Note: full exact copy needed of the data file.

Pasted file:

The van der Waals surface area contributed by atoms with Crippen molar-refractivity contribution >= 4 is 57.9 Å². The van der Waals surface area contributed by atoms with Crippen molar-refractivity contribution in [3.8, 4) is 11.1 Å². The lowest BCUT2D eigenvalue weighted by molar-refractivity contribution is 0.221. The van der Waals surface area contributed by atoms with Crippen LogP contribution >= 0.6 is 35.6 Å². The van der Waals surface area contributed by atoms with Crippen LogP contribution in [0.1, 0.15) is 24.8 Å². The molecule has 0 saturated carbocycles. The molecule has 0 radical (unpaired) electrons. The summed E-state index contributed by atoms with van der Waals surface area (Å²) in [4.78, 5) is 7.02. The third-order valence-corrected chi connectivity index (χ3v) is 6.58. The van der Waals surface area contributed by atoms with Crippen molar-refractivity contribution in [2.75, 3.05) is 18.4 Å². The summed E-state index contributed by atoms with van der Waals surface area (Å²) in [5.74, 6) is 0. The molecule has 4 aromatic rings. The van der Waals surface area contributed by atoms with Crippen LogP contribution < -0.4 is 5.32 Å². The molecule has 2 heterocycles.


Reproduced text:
The van der Waals surface area contributed by atoms with Crippen molar-refractivity contribution >= 4 is 57.9 Å². The van der Waals surface area contributed by atoms with Crippen molar-refractivity contribution in [3.8, 4) is 11.1 Å². The lowest BCUT2D eigenvalue weighted by molar-refractivity contribution is 0.221. The van der Waals surface area contributed by atoms with Crippen LogP contribution >= 0.6 is 35.6 Å². The van der Waals surface area contributed by atoms with Crippen LogP contribution in [0.1, 0.15) is 24.8 Å². The molecule has 0 saturated carbocycles. The molecule has 0 radical (unpaired) electrons. The summed E-state index contributed by atoms with van der Waals surface area (Å²) in [4.78, 5) is 7.02. The third-order valence-corrected chi connectivity index (χ3v) is 6.58. The van der Waals surface area contributed by atoms with Crippen molar-refractivity contribution in [2.75, 3.05) is 18.4 Å². The summed E-state index contributed by atoms with van der Waals surface area (Å²) in [5.74, 6) is 0. The molecule has 4 aromatic rings. The van der Waals surface area contributed by atoms with Crippen LogP contribution < -0.4 is 5.32 Å². The molecule has 2 heterocycles.